Article from the Architecture Journal 12-15-2009
by Paul Turley
Once upon a time, there was a big company whose IT department
wanted to ensure that everyone would see only good data in
their reports. To make sure of this, they ruled that all reports
would be created by IT from data that was stored on IT-controlled
databases. Business managers and users quietly circumnavigated
this?downloading data into spreadsheets and data files. Another
company?s IT group enabled the business to perform its own
reporting by using an ad-hoc tool?opening databases to everyone.
In both of these companies, when leaders had questions, everyone
had answers! The only problem was that the answers were all
different. Many organizations operate in one of these extremes.
Business users can gain important insight by using self-service
reporting tools. Armed with the right answers, leaders and workers
can take appropriate action and make informed decisions, instead
of shooting from the hip or waiting for reliable information to come
from somewhere else. Functional business-intelligence (BI) solutions
don?t evolve into existence and must be carefully planned and
These best practices adhere to some basic principles and
Manage the Semantic Layer
A single version of the truth might consist of data that is derived from
multiple sources. By simply giving users the keys to the database
kingdom, you aren?t doing anyone any favors. One size doesn?t fit all,
but business-reporting data should always be abstracted through a
semantic layer. This might be a set of views on a data mart, a report
model, or an online analytical processing (OLAP) cube. There are
substantial advantages in using the latter option, if your organization
is prepared for some development and maintenance overhead.
Analysis tools?such as the new generation of Report Builder in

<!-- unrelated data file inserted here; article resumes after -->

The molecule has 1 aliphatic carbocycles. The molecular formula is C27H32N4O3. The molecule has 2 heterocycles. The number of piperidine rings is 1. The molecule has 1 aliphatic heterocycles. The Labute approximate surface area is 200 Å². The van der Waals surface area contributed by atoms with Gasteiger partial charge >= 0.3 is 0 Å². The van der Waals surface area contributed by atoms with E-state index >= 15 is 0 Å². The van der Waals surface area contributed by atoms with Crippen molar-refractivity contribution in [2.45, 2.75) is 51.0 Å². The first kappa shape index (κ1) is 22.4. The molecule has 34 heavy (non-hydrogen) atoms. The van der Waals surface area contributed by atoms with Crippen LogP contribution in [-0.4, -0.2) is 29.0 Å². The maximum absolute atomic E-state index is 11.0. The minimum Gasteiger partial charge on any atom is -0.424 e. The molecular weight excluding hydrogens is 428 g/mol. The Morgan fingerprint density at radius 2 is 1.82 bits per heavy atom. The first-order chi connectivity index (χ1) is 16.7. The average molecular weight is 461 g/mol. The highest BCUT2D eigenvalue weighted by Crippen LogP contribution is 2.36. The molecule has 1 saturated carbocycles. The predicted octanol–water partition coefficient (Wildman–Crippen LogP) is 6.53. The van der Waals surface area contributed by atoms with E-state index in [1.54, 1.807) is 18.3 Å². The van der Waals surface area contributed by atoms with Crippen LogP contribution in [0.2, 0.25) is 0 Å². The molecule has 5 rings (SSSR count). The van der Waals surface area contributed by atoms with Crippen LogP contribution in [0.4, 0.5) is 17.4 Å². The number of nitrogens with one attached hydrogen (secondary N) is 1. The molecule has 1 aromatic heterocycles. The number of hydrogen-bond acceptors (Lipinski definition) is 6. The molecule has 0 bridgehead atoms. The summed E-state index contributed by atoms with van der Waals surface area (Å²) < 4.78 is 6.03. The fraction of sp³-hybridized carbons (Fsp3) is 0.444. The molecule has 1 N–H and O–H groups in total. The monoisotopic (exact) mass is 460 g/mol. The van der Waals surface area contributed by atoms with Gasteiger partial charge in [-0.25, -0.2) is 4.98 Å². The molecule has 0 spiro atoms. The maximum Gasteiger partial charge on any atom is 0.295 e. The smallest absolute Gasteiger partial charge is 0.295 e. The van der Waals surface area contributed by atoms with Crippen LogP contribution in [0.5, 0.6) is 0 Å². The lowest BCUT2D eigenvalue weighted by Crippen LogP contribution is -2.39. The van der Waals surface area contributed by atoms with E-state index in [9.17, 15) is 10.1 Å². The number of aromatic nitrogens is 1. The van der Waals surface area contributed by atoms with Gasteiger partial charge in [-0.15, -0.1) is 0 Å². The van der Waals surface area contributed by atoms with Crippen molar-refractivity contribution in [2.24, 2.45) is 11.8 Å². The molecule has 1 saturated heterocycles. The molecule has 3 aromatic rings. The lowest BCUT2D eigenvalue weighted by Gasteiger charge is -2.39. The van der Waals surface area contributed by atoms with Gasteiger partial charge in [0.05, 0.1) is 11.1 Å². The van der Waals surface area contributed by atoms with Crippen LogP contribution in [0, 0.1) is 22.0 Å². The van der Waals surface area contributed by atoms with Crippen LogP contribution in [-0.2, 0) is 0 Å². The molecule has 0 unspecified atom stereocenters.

Microsoft SQL Server 2008, and the pending release of SQL Server
2008 R2, Microsoft Office Excel, and Office PerformancePoint Services
for SharePoint?might be given to users, but the semantic layer must
be managed centrally by IT.
Separate User- and Production-Report Libraries
User reports might be used to make important decisions and might
even become mission-critical, but the reports, scorecards, and
dashboards that are ?guaranteed? to be accurate and reliable should
go through the same rigorous IT-managed design, development,
and testing criteria as any production-ready business application.
Designate a library for ad-hoc reports, separate from production
reports. Office SharePoint is an excellent medium for this purpose.
Conduct Formal Review Cycles, Validate Reports, Consolidate
Them in Production
One of the most effective methods for IT designers to understand
business-reporting requirements is to leverage user-designed reports.
For mission-critical processes, use these as proofs of concept, and
then work with the business to design consolidated, flexible ?super
reports? in a production mode.
Full presentation video here
Paul Turley is a business-intelligence architect and manager for
Hitachi Consulting, and a Microsoft MVP.